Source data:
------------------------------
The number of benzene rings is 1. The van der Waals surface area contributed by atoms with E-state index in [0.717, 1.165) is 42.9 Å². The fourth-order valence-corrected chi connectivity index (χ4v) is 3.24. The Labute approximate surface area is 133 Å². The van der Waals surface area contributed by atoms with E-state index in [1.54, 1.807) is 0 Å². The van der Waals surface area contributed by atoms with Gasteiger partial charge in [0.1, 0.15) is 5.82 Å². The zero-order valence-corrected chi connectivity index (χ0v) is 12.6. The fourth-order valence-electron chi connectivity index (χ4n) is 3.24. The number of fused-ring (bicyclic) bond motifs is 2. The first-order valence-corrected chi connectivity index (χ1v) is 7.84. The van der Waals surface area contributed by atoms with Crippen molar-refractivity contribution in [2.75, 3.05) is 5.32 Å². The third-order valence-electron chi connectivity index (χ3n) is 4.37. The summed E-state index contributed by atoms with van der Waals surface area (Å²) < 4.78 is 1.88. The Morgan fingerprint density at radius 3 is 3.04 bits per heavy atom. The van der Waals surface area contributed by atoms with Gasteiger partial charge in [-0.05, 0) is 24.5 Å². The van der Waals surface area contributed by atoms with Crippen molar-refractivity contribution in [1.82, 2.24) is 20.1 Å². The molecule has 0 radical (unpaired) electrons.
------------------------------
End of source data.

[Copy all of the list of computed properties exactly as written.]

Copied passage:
The number of benzene rings is 1. The van der Waals surface area contributed by atoms with E-state index in [0.717, 1.165) is 42.9 Å². The fourth-order valence-corrected chi connectivity index (χ4v) is 3.24. The Labute approximate surface area is 133 Å². The van der Waals surface area contributed by atoms with E-state index in [1.54, 1.807) is 0 Å². The van der Waals surface area contributed by atoms with Gasteiger partial charge in [0.1, 0.15) is 5.82 Å². The zero-order valence-corrected chi connectivity index (χ0v) is 12.6. The fourth-order valence-electron chi connectivity index (χ4n) is 3.24. The number of fused-ring (bicyclic) bond motifs is 2. The first-order valence-corrected chi connectivity index (χ1v) is 7.84. The van der Waals surface area contributed by atoms with Crippen molar-refractivity contribution in [2.75, 3.05) is 5.32 Å². The third-order valence-electron chi connectivity index (χ3n) is 4.37. The summed E-state index contributed by atoms with van der Waals surface area (Å²) < 4.78 is 1.88. The Morgan fingerprint density at radius 3 is 3.04 bits per heavy atom. The van der Waals surface area contributed by atoms with Gasteiger partial charge in [-0.05, 0) is 24.5 Å². The van der Waals surface area contributed by atoms with Crippen molar-refractivity contribution in [1.82, 2.24) is 20.1 Å². The molecule has 0 radical (unpaired) electrons.